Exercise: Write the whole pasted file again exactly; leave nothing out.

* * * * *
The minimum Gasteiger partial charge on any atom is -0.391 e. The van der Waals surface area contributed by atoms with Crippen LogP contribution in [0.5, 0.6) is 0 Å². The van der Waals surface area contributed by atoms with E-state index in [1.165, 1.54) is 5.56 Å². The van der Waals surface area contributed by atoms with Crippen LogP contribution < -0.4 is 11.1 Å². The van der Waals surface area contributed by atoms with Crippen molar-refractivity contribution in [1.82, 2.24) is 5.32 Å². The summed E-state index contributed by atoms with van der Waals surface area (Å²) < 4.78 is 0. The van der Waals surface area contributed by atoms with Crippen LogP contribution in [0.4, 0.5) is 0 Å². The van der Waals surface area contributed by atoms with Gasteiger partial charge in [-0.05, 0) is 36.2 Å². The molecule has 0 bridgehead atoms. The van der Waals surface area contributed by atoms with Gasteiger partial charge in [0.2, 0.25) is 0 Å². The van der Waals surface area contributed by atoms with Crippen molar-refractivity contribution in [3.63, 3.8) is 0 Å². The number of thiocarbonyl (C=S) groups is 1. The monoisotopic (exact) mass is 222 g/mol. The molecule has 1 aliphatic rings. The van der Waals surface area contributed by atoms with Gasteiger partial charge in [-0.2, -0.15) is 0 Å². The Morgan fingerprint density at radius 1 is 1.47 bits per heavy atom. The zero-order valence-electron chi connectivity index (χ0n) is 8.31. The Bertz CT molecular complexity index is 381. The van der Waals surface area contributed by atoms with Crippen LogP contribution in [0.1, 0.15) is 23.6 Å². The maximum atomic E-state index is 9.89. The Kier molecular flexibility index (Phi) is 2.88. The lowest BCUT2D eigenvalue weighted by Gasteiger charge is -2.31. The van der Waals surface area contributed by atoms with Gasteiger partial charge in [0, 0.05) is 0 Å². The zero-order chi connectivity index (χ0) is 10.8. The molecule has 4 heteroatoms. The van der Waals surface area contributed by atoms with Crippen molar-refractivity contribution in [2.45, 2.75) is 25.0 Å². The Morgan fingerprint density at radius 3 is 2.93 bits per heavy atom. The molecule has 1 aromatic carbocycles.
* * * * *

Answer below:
The minimum Gasteiger partial charge on any atom is -0.391 e. The van der Waals surface area contributed by atoms with Crippen LogP contribution in [0.5, 0.6) is 0 Å². The van der Waals surface area contributed by atoms with E-state index in [1.165, 1.54) is 5.56 Å². The van der Waals surface area contributed by atoms with Crippen LogP contribution < -0.4 is 11.1 Å². The van der Waals surface area contributed by atoms with Crippen molar-refractivity contribution in [1.82, 2.24) is 5.32 Å². The summed E-state index contributed by atoms with van der Waals surface area (Å²) < 4.78 is 0. The van der Waals surface area contributed by atoms with Crippen LogP contribution in [0.4, 0.5) is 0 Å². The van der Waals surface area contributed by atoms with Gasteiger partial charge in [-0.05, 0) is 36.2 Å². The molecule has 0 bridgehead atoms. The van der Waals surface area contributed by atoms with Gasteiger partial charge in [0.2, 0.25) is 0 Å². The van der Waals surface area contributed by atoms with Crippen molar-refractivity contribution in [3.63, 3.8) is 0 Å². The number of thiocarbonyl (C=S) groups is 1. The monoisotopic (exact) mass is 222 g/mol. The molecule has 1 aliphatic rings. The van der Waals surface area contributed by atoms with Gasteiger partial charge in [-0.2, -0.15) is 0 Å². The Morgan fingerprint density at radius 1 is 1.47 bits per heavy atom. The zero-order valence-electron chi connectivity index (χ0n) is 8.31. The Bertz CT molecular complexity index is 381. The van der Waals surface area contributed by atoms with Crippen LogP contribution in [0.1, 0.15) is 23.6 Å². The maximum atomic E-state index is 9.89. The Kier molecular flexibility index (Phi) is 2.88. The lowest BCUT2D eigenvalue weighted by Gasteiger charge is -2.31. The van der Waals surface area contributed by atoms with Gasteiger partial charge in [0, 0.05) is 0 Å². The zero-order chi connectivity index (χ0) is 10.8. The molecule has 4 heteroatoms. The van der Waals surface area contributed by atoms with Crippen molar-refractivity contribution in [2.45, 2.75) is 25.0 Å². The Morgan fingerprint density at radius 3 is 2.93 bits per heavy atom. The molecule has 1 aromatic carbocycles.